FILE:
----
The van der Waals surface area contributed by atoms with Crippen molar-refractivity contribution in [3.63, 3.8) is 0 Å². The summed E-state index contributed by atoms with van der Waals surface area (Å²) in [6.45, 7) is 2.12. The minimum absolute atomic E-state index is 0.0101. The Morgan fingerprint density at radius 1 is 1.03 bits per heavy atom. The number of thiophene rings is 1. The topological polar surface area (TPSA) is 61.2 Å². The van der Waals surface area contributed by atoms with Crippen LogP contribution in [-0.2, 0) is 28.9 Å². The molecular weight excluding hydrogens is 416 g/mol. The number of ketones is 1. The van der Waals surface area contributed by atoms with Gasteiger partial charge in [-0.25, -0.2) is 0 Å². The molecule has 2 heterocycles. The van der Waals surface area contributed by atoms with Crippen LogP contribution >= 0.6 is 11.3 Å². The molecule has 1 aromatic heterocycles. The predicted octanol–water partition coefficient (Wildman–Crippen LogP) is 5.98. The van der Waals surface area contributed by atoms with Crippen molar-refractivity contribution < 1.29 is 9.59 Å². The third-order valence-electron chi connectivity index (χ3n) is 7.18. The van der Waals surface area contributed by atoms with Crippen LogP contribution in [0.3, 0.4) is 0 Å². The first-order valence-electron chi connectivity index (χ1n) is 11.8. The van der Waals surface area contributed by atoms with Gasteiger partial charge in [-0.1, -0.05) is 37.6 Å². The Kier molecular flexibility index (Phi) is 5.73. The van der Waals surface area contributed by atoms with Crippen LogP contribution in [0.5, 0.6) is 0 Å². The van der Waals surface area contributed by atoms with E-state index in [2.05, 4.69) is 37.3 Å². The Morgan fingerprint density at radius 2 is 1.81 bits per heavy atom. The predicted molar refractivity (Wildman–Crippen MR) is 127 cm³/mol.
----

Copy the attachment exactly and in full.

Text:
The van der Waals surface area contributed by atoms with Crippen molar-refractivity contribution in [3.63, 3.8) is 0 Å². The summed E-state index contributed by atoms with van der Waals surface area (Å²) in [6.45, 7) is 2.12. The minimum absolute atomic E-state index is 0.0101. The Morgan fingerprint density at radius 1 is 1.03 bits per heavy atom. The number of thiophene rings is 1. The topological polar surface area (TPSA) is 61.2 Å². The van der Waals surface area contributed by atoms with Crippen LogP contribution in [-0.2, 0) is 28.9 Å². The molecular weight excluding hydrogens is 416 g/mol. The number of ketones is 1. The van der Waals surface area contributed by atoms with Gasteiger partial charge in [-0.25, -0.2) is 0 Å². The molecule has 2 heterocycles. The van der Waals surface area contributed by atoms with Crippen LogP contribution >= 0.6 is 11.3 Å². The molecule has 1 aromatic heterocycles. The predicted octanol–water partition coefficient (Wildman–Crippen LogP) is 5.98. The van der Waals surface area contributed by atoms with Crippen molar-refractivity contribution < 1.29 is 9.59 Å². The third-order valence-electron chi connectivity index (χ3n) is 7.18. The van der Waals surface area contributed by atoms with Crippen LogP contribution in [0.3, 0.4) is 0 Å². The first-order valence-electron chi connectivity index (χ1n) is 11.8. The van der Waals surface area contributed by atoms with Gasteiger partial charge in [-0.1, -0.05) is 37.6 Å². The Kier molecular flexibility index (Phi) is 5.73. The van der Waals surface area contributed by atoms with Crippen LogP contribution in [0.5, 0.6) is 0 Å². The van der Waals surface area contributed by atoms with E-state index in [2.05, 4.69) is 37.3 Å². The Morgan fingerprint density at radius 2 is 1.81 bits per heavy atom. The predicted molar refractivity (Wildman–Crippen MR) is 127 cm³/mol.